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B-29 Superfortress Enola Gay

How Much Did It Cost to Develop the B-29 Superfortress?

The B-29 was one of the most technologically advanced planes during World War II. It had several innovative technologies such as remote-controlled weapons. Crewmen could also crawl between the fore and aft crew areas, which were pressurized and connected by a long tube over the bomb bays. With such an advanced flying machine, it would make you wonder how much did the United States pay to have it made. 

The B-29 Superfortressees were the planes used to drop the Atomic Bombs. It took $3 billion to develop. The bombs only cost The Manhattan Project $1.9 billion to make. Meaning the planes were more expensive than the bombs themselves.

The Development and Production of the B-29 Superfortress

The US Army Air Corps claimed that the B-29 Superfortress would be the primary strategic bomber for the United States during World War II. Still, they assessed that it would be in short supply for the Pacific Theater, which required a bomber capable of transmitting a larger payload over 3,000 miles. Boeing began developing pressurized long-array bombers in response to this conclusion.

In 1939, Charles Lindbergh urged General Henry H. Arnold to produce a new bomber in large numbers to compete with German production. The Air Corps issued a formal super bomber specification the same year, capable of transporting about 20,000 pounds of bombs to a target 4,292 kilometers away at a top speed of 640 kilometers per hour.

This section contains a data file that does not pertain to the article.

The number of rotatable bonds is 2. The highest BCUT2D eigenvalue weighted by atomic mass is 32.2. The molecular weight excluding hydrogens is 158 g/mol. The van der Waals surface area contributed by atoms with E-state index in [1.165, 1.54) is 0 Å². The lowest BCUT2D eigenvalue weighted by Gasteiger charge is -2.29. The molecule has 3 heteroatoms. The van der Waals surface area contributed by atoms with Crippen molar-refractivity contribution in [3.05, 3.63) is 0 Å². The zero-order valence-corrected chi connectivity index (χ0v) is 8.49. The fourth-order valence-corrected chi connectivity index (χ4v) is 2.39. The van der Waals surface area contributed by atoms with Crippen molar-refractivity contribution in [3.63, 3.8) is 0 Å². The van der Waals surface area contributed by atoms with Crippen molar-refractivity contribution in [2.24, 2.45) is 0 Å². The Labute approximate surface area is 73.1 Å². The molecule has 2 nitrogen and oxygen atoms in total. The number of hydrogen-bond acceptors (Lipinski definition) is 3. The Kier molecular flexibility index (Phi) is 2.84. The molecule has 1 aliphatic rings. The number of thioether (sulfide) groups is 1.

Externally, all models of the Boeing B-29 Superfortress looked identical. However, they differ in the built wing center areas, which are influenced by the wingspan size. (Source: The Pacific War Online Encyclopedia)

Notable Incidents Involving the B-29 Superfortress

In 1944, the crash of the Boeing B-29 Superfortress was reported near Clovis, Mexico. Based on the report, fifteen crew members were killed during the incident. Another accident involving the B-29 was reported six years later. The Boeing B-29 Superfortress departed the Air Force Base of Kirtland and crashed into a mountain a few minutes after its take-off. And another incident was when a Superfortress fell into an uptown location in California in 1950. According to the news, 17 people were killed, and 68 others were injured in the tragedy. (Source: The Pacific War Online Encyclopedia)

The Weapon That Made Japan Surrender

During World War II, some B-29 Superfortresses were deployed mainly in the Pacific theater, with up to 1,000 Superfortresses bombing Tokyo at a time, devastating vast portions of the city.

Finally, the B-29 named Enola Gay delivered the world’s first atomic bomb on Hiroshima, Japan, on August 6, 1945. Bockscar, a second B-29 bomber, detonated another Atomic bomb on Nagasaki; three days later. At this point, Japan had surrendered to the United States. After the war, B-29s were adapted for several functions, including in-flight refueling, antisubmarine patrol, weather reconnaissance, and rescue duty. (Source: The Pacific War Online Encyclopedia)

Are There Still B-29 Superfortresses?

There are twenty-two B-29 Superfortresses preserved in different museums around the world. There are two of which are still used as flying examples. The FIFI belongs to the Commemorative Airforce and Doc which belongs to Doc’s Friends in Witchita, Kansas. But none of these planes are commissioned to do any actual work. (Source: The Witchita Eagle)

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